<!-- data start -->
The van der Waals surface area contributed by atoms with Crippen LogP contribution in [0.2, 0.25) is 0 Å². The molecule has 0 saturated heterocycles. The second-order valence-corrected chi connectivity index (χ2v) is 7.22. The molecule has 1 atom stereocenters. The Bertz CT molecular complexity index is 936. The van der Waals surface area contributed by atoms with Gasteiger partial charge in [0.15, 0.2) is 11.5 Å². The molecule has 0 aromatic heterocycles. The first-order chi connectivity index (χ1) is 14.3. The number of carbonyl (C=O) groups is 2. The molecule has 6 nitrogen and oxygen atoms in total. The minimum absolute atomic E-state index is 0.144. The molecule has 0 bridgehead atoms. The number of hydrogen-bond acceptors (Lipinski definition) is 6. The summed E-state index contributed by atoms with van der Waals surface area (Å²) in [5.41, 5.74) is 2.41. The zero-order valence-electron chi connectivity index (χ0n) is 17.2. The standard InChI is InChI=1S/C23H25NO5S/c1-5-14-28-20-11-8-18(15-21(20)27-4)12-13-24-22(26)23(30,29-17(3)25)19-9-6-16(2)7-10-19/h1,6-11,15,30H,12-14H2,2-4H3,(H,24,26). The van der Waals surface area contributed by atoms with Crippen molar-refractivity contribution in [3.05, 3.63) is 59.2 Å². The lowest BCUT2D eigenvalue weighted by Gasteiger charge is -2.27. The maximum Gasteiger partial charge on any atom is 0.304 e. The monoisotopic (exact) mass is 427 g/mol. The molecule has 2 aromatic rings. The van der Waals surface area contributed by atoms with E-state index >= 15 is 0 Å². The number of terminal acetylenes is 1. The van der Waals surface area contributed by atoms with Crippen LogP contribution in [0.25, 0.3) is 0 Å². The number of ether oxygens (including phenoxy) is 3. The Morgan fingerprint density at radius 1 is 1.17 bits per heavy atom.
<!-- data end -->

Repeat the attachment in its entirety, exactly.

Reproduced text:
The van der Waals surface area contributed by atoms with Crippen LogP contribution in [0.2, 0.25) is 0 Å². The molecule has 0 saturated heterocycles. The second-order valence-corrected chi connectivity index (χ2v) is 7.22. The molecule has 1 atom stereocenters. The Bertz CT molecular complexity index is 936. The van der Waals surface area contributed by atoms with Gasteiger partial charge in [0.15, 0.2) is 11.5 Å². The molecule has 0 aromatic heterocycles. The first-order chi connectivity index (χ1) is 14.3. The number of carbonyl (C=O) groups is 2. The molecule has 6 nitrogen and oxygen atoms in total. The minimum absolute atomic E-state index is 0.144. The molecule has 0 bridgehead atoms. The number of hydrogen-bond acceptors (Lipinski definition) is 6. The summed E-state index contributed by atoms with van der Waals surface area (Å²) in [5.41, 5.74) is 2.41. The zero-order valence-electron chi connectivity index (χ0n) is 17.2. The standard InChI is InChI=1S/C23H25NO5S/c1-5-14-28-20-11-8-18(15-21(20)27-4)12-13-24-22(26)23(30,29-17(3)25)19-9-6-16(2)7-10-19/h1,6-11,15,30H,12-14H2,2-4H3,(H,24,26). The van der Waals surface area contributed by atoms with Crippen molar-refractivity contribution in [3.05, 3.63) is 59.2 Å². The lowest BCUT2D eigenvalue weighted by Gasteiger charge is -2.27. The maximum Gasteiger partial charge on any atom is 0.304 e. The monoisotopic (exact) mass is 427 g/mol. The molecule has 2 aromatic rings. The van der Waals surface area contributed by atoms with E-state index >= 15 is 0 Å². The number of terminal acetylenes is 1. The van der Waals surface area contributed by atoms with Crippen LogP contribution in [0.25, 0.3) is 0 Å². The number of ether oxygens (including phenoxy) is 3. The Morgan fingerprint density at radius 1 is 1.17 bits per heavy atom.